• Who are the Zionists Against Israeli Settlements and the Occupation of the West Bank?

    “As a liberal Zionist, I fiercely defend Israel’s right to exist, its right to security, and its legitimacy as a member of the community of nations,” writes Lara Friedman, President of the Foundation for Middle East Peace. “I also fiercely care about what kind of state Israel exists as and the values it embodies. I want to see Israel flourish as a liberal democracy that fully implements the rule of law, adheres to international norms, and respects the civil and human rights of all peoples living under its authority.”

  • Making America’s Mideast Policy Great Again?

    Today, 10 months into the Trump Administration’s tenure in office and six months after David Friedman took up his post as U.S. ambassador to Israel, things are going exactly as one should have expected, if one had taken seriously both Friedman’s special role and his extensive record of policy statements made over the course of the 2016 campaign and in the years preceding it.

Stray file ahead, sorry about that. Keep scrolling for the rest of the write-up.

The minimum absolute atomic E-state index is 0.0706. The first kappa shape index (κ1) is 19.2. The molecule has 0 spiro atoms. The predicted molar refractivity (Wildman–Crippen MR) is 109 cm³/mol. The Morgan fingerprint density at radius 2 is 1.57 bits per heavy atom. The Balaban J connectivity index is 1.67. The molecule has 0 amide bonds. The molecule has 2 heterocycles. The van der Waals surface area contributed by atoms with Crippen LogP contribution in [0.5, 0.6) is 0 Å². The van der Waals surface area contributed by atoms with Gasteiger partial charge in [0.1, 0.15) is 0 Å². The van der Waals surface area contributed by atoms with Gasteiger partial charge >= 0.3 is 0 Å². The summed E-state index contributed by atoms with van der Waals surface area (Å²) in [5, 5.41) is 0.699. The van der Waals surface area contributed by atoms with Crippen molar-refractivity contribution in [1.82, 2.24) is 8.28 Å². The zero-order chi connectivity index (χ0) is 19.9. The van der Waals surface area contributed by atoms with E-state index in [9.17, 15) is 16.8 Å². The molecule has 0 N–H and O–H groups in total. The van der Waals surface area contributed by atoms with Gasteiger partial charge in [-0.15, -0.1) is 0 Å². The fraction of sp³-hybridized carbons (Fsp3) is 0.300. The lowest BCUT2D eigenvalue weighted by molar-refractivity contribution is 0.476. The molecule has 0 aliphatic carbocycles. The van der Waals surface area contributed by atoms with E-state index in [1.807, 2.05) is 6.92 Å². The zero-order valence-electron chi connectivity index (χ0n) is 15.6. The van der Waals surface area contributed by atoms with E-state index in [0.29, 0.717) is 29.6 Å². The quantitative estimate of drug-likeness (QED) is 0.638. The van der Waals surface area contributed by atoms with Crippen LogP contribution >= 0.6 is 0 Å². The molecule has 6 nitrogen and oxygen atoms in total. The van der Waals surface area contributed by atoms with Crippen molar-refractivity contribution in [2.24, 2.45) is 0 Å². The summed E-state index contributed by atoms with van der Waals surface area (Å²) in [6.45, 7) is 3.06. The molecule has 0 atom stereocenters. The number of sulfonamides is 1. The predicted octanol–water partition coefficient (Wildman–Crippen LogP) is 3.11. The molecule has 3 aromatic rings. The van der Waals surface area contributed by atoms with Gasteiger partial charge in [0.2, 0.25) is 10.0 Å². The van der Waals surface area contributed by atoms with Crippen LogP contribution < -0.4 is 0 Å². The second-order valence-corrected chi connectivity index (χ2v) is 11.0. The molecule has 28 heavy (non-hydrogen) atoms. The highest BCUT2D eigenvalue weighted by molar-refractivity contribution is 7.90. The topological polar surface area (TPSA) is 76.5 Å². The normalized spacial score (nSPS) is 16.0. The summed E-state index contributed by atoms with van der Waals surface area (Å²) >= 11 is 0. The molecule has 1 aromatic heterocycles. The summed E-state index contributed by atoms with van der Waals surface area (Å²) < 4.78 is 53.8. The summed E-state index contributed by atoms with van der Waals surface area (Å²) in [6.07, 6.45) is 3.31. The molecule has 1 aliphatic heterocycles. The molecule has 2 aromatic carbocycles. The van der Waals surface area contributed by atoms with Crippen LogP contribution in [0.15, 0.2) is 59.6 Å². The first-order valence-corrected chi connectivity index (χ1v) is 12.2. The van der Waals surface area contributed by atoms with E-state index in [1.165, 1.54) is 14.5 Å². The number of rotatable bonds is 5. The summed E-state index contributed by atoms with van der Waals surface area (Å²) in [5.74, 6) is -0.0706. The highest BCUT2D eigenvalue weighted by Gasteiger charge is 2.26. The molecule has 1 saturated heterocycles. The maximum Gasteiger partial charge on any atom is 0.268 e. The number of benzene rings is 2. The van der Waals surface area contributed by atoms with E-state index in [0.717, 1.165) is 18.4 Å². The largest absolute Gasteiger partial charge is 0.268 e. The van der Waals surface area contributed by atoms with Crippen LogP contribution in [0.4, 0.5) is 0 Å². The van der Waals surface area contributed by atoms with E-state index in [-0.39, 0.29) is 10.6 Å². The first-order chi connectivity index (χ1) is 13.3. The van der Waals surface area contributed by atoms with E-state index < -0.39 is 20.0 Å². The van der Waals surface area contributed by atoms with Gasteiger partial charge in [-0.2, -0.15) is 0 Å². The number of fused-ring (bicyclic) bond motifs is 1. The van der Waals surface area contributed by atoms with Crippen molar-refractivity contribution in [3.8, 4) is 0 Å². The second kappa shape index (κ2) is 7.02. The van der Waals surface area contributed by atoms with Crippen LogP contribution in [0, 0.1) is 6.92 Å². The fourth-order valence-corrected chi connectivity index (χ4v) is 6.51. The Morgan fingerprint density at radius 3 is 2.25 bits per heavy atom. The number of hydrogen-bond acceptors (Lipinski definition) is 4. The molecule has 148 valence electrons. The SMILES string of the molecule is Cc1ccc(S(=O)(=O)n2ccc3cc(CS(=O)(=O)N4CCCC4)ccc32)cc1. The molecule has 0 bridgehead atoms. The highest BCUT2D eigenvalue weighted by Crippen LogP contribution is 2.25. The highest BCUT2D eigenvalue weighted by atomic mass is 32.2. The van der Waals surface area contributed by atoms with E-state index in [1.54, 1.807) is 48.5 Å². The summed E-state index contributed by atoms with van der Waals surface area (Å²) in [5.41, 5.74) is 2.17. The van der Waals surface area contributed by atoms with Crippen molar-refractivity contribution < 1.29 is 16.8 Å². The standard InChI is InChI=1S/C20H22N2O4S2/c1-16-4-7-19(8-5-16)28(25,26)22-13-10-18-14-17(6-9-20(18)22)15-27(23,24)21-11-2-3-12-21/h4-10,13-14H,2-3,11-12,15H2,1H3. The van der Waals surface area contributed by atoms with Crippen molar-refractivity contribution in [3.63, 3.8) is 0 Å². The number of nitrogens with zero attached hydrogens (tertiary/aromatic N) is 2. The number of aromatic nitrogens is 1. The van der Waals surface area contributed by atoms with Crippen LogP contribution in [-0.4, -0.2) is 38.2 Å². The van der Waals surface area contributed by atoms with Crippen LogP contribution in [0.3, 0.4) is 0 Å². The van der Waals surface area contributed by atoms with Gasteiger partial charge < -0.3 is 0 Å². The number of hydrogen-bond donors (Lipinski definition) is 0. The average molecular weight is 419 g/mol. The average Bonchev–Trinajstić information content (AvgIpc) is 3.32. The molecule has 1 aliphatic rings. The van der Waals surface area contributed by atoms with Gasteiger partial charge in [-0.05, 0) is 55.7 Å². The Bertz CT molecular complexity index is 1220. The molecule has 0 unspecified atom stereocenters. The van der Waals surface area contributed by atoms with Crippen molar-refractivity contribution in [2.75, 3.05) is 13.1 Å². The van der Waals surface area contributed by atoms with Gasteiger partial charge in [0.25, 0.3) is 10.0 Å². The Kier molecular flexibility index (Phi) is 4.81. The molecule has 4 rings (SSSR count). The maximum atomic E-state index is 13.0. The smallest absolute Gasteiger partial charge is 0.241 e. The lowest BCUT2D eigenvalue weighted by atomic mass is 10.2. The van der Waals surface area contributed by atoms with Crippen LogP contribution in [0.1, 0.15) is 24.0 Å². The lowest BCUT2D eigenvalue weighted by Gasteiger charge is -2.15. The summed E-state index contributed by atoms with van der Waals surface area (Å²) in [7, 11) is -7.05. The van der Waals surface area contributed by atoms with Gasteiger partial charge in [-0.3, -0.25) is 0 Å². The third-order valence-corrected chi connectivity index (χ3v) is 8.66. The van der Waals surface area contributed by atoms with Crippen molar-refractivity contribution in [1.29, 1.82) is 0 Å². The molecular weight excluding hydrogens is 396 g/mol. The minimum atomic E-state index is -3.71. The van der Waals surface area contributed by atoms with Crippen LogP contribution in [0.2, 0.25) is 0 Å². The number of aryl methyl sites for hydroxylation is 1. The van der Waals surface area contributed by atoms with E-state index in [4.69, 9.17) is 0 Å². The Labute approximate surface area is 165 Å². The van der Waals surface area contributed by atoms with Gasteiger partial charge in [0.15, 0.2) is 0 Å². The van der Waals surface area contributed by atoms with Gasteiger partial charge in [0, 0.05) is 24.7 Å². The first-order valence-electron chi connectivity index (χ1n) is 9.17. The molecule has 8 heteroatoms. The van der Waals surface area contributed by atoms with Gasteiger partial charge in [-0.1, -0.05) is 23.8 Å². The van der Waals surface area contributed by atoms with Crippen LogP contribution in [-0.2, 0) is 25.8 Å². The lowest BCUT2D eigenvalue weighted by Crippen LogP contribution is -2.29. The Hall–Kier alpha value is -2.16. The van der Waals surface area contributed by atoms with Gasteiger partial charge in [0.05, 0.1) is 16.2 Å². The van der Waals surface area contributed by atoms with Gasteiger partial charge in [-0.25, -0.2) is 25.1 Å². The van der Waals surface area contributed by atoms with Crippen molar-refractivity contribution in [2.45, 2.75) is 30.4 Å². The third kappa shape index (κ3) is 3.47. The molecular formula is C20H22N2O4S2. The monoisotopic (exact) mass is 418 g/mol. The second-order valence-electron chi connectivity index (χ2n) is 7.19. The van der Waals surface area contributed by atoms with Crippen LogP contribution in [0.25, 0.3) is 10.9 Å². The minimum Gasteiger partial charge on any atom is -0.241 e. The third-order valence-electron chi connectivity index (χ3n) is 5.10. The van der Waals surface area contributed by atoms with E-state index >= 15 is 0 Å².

• PLO office closure threat could be last straw for Palestinians

    FMEP’s Lara Friedman talks to Al-Monitor about the Trump administration’s decision to allow the PLO mission in Washington, DC to operate as long as it “limit its activities to those related to achieving a lasting, comprehensive peace between the Israelis and Palestinians.”

  • Mission impossible: How an old US law could scotch peace talks before they start

    Lara Friedman, an expert in US law regarding Israelis and Palestinians and the president of the Foundation for Middle East Peace, said that when she heard Abbas’s speech at the UN this year, she immediately understood it might have repercussions. Friedman has for years followed closely all news and legislation on Capitol Hill that relates to Israeli-Palestinian issues. While reading the December 2015 foreign ops bill that added the ICC provision, she recalled thinking, “Holy crap, where did this come from?” She wasn’t sure if anyone else had noticed the ticking time bomb planted silently into the bill. Should the PLO mission in DC be closed, she said, it would take the US relationship with the Palestinians back 30 years. Friedman surmised that may be what the provision’s authors intended: moving the clock back to the pre-Oslo era, when the idea of a Palestinian state was more or less unthinkable in Washington.